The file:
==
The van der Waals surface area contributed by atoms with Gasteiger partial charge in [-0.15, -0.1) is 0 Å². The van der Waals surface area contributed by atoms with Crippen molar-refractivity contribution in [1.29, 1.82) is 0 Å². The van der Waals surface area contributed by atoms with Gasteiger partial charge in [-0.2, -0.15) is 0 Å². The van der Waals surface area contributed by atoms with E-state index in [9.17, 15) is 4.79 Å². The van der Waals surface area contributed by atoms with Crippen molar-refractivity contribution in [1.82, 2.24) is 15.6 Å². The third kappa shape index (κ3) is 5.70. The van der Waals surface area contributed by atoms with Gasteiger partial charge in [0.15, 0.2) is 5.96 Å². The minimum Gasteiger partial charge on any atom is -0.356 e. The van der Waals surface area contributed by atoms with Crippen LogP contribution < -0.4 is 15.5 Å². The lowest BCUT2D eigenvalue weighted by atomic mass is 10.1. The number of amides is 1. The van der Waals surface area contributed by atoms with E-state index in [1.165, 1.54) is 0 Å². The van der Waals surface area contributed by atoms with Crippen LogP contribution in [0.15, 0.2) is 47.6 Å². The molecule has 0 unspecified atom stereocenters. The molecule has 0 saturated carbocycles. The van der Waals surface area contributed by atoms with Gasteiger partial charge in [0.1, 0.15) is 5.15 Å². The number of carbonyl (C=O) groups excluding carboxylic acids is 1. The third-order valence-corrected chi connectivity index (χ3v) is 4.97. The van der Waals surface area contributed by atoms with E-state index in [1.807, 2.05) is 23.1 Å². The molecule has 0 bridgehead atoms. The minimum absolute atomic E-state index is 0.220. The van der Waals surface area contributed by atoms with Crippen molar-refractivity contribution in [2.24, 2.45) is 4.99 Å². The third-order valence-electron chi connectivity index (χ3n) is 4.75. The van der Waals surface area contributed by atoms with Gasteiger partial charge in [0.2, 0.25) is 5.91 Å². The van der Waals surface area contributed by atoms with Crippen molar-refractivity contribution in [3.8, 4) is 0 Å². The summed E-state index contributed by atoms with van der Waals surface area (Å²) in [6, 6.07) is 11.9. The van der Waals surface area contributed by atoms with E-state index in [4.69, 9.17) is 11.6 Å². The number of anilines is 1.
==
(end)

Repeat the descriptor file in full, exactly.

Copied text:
The van der Waals surface area contributed by atoms with Gasteiger partial charge in [-0.15, -0.1) is 0 Å². The van der Waals surface area contributed by atoms with Crippen molar-refractivity contribution in [1.29, 1.82) is 0 Å². The van der Waals surface area contributed by atoms with Gasteiger partial charge in [-0.2, -0.15) is 0 Å². The van der Waals surface area contributed by atoms with E-state index in [9.17, 15) is 4.79 Å². The van der Waals surface area contributed by atoms with Crippen molar-refractivity contribution in [1.82, 2.24) is 15.6 Å². The third kappa shape index (κ3) is 5.70. The van der Waals surface area contributed by atoms with Gasteiger partial charge in [0.15, 0.2) is 5.96 Å². The minimum Gasteiger partial charge on any atom is -0.356 e. The van der Waals surface area contributed by atoms with Crippen LogP contribution < -0.4 is 15.5 Å². The lowest BCUT2D eigenvalue weighted by atomic mass is 10.1. The number of amides is 1. The van der Waals surface area contributed by atoms with E-state index in [1.165, 1.54) is 0 Å². The van der Waals surface area contributed by atoms with Crippen LogP contribution in [0.15, 0.2) is 47.6 Å². The molecule has 0 unspecified atom stereocenters. The molecule has 0 saturated carbocycles. The van der Waals surface area contributed by atoms with Gasteiger partial charge in [0.1, 0.15) is 5.15 Å². The number of carbonyl (C=O) groups excluding carboxylic acids is 1. The third-order valence-corrected chi connectivity index (χ3v) is 4.97. The van der Waals surface area contributed by atoms with E-state index in [1.807, 2.05) is 23.1 Å². The molecule has 0 bridgehead atoms. The minimum absolute atomic E-state index is 0.220. The van der Waals surface area contributed by atoms with Crippen molar-refractivity contribution in [2.24, 2.45) is 4.99 Å². The third-order valence-electron chi connectivity index (χ3n) is 4.75. The van der Waals surface area contributed by atoms with Gasteiger partial charge in [0.2, 0.25) is 5.91 Å². The van der Waals surface area contributed by atoms with Crippen molar-refractivity contribution in [3.8, 4) is 0 Å². The summed E-state index contributed by atoms with van der Waals surface area (Å²) in [6, 6.07) is 11.9. The van der Waals surface area contributed by atoms with E-state index in [4.69, 9.17) is 11.6 Å². The number of anilines is 1.